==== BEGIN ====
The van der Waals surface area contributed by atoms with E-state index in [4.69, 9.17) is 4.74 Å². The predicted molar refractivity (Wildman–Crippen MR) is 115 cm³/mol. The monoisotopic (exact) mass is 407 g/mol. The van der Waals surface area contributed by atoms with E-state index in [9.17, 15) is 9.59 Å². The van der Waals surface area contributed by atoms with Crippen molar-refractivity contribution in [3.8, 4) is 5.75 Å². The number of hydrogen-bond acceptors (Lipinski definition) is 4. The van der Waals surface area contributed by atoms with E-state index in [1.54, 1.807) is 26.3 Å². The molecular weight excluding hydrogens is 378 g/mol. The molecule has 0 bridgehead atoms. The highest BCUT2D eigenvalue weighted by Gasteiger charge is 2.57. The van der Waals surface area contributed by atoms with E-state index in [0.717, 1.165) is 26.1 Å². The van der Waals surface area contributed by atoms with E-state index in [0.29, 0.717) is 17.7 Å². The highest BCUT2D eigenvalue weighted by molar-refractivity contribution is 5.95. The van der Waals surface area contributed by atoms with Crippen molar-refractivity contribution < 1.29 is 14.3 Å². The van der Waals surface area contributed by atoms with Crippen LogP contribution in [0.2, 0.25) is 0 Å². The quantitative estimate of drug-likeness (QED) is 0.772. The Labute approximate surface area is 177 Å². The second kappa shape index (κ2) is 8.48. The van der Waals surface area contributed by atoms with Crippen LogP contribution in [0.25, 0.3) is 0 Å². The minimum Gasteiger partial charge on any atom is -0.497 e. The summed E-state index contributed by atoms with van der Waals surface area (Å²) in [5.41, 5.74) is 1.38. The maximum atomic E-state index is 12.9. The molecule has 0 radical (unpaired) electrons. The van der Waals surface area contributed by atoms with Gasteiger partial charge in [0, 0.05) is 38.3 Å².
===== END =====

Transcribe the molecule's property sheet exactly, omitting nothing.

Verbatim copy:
The van der Waals surface area contributed by atoms with E-state index in [4.69, 9.17) is 4.74 Å². The predicted molar refractivity (Wildman–Crippen MR) is 115 cm³/mol. The monoisotopic (exact) mass is 407 g/mol. The van der Waals surface area contributed by atoms with E-state index in [9.17, 15) is 9.59 Å². The van der Waals surface area contributed by atoms with Crippen molar-refractivity contribution in [3.8, 4) is 5.75 Å². The number of hydrogen-bond acceptors (Lipinski definition) is 4. The van der Waals surface area contributed by atoms with E-state index in [1.54, 1.807) is 26.3 Å². The molecular weight excluding hydrogens is 378 g/mol. The molecule has 0 bridgehead atoms. The highest BCUT2D eigenvalue weighted by Gasteiger charge is 2.57. The van der Waals surface area contributed by atoms with E-state index in [0.717, 1.165) is 26.1 Å². The van der Waals surface area contributed by atoms with E-state index in [0.29, 0.717) is 17.7 Å². The highest BCUT2D eigenvalue weighted by molar-refractivity contribution is 5.95. The van der Waals surface area contributed by atoms with Crippen molar-refractivity contribution < 1.29 is 14.3 Å². The van der Waals surface area contributed by atoms with Crippen LogP contribution in [0.2, 0.25) is 0 Å². The quantitative estimate of drug-likeness (QED) is 0.772. The Labute approximate surface area is 177 Å². The second kappa shape index (κ2) is 8.48. The van der Waals surface area contributed by atoms with Crippen LogP contribution in [0.25, 0.3) is 0 Å². The minimum Gasteiger partial charge on any atom is -0.497 e. The summed E-state index contributed by atoms with van der Waals surface area (Å²) in [5.41, 5.74) is 1.38. The maximum atomic E-state index is 12.9. The molecule has 0 radical (unpaired) electrons. The van der Waals surface area contributed by atoms with Gasteiger partial charge in [0, 0.05) is 38.3 Å².